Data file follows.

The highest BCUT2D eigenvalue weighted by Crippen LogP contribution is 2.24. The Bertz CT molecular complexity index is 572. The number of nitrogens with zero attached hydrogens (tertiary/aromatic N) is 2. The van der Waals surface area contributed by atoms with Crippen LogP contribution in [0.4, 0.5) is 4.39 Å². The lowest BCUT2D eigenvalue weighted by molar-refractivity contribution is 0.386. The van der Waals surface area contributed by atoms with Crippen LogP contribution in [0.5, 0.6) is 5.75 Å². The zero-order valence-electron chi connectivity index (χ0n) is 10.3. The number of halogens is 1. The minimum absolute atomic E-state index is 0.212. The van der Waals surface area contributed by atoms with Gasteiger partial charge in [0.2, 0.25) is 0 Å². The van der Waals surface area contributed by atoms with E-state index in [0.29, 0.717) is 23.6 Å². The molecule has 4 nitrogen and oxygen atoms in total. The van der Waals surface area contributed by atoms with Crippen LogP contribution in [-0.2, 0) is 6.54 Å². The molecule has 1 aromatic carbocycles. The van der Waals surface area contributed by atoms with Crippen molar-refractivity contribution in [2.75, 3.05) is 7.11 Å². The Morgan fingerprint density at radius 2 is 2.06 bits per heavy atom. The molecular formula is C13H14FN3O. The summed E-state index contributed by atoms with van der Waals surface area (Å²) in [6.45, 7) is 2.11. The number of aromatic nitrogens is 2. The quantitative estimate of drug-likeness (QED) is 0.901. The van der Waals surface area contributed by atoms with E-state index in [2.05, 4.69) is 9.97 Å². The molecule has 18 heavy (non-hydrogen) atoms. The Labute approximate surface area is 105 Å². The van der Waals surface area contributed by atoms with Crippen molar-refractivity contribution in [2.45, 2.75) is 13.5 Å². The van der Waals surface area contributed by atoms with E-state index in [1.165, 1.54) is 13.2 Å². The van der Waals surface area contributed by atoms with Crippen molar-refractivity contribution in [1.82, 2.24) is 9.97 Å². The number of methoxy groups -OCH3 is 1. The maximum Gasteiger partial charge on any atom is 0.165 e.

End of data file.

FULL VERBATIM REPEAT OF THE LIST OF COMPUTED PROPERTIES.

The highest BCUT2D eigenvalue weighted by Crippen LogP contribution is 2.24. The Bertz CT molecular complexity index is 572. The number of nitrogens with zero attached hydrogens (tertiary/aromatic N) is 2. The van der Waals surface area contributed by atoms with Crippen LogP contribution in [0.4, 0.5) is 4.39 Å². The lowest BCUT2D eigenvalue weighted by molar-refractivity contribution is 0.386. The van der Waals surface area contributed by atoms with Crippen LogP contribution in [0.5, 0.6) is 5.75 Å². The zero-order valence-electron chi connectivity index (χ0n) is 10.3. The number of halogens is 1. The minimum absolute atomic E-state index is 0.212. The van der Waals surface area contributed by atoms with Gasteiger partial charge in [0.2, 0.25) is 0 Å². The van der Waals surface area contributed by atoms with E-state index in [0.29, 0.717) is 23.6 Å². The molecule has 4 nitrogen and oxygen atoms in total. The van der Waals surface area contributed by atoms with Crippen LogP contribution in [-0.2, 0) is 6.54 Å². The molecule has 1 aromatic carbocycles. The van der Waals surface area contributed by atoms with Crippen molar-refractivity contribution in [2.75, 3.05) is 7.11 Å². The Morgan fingerprint density at radius 2 is 2.06 bits per heavy atom. The molecular formula is C13H14FN3O. The summed E-state index contributed by atoms with van der Waals surface area (Å²) in [6.45, 7) is 2.11. The number of aromatic nitrogens is 2. The quantitative estimate of drug-likeness (QED) is 0.901. The van der Waals surface area contributed by atoms with E-state index in [2.05, 4.69) is 9.97 Å². The molecule has 18 heavy (non-hydrogen) atoms. The Labute approximate surface area is 105 Å². The van der Waals surface area contributed by atoms with Crippen molar-refractivity contribution in [2.45, 2.75) is 13.5 Å². The van der Waals surface area contributed by atoms with E-state index in [1.165, 1.54) is 13.2 Å². The van der Waals surface area contributed by atoms with Crippen molar-refractivity contribution in [1.82, 2.24) is 9.97 Å². The number of methoxy groups -OCH3 is 1. The maximum Gasteiger partial charge on any atom is 0.165 e.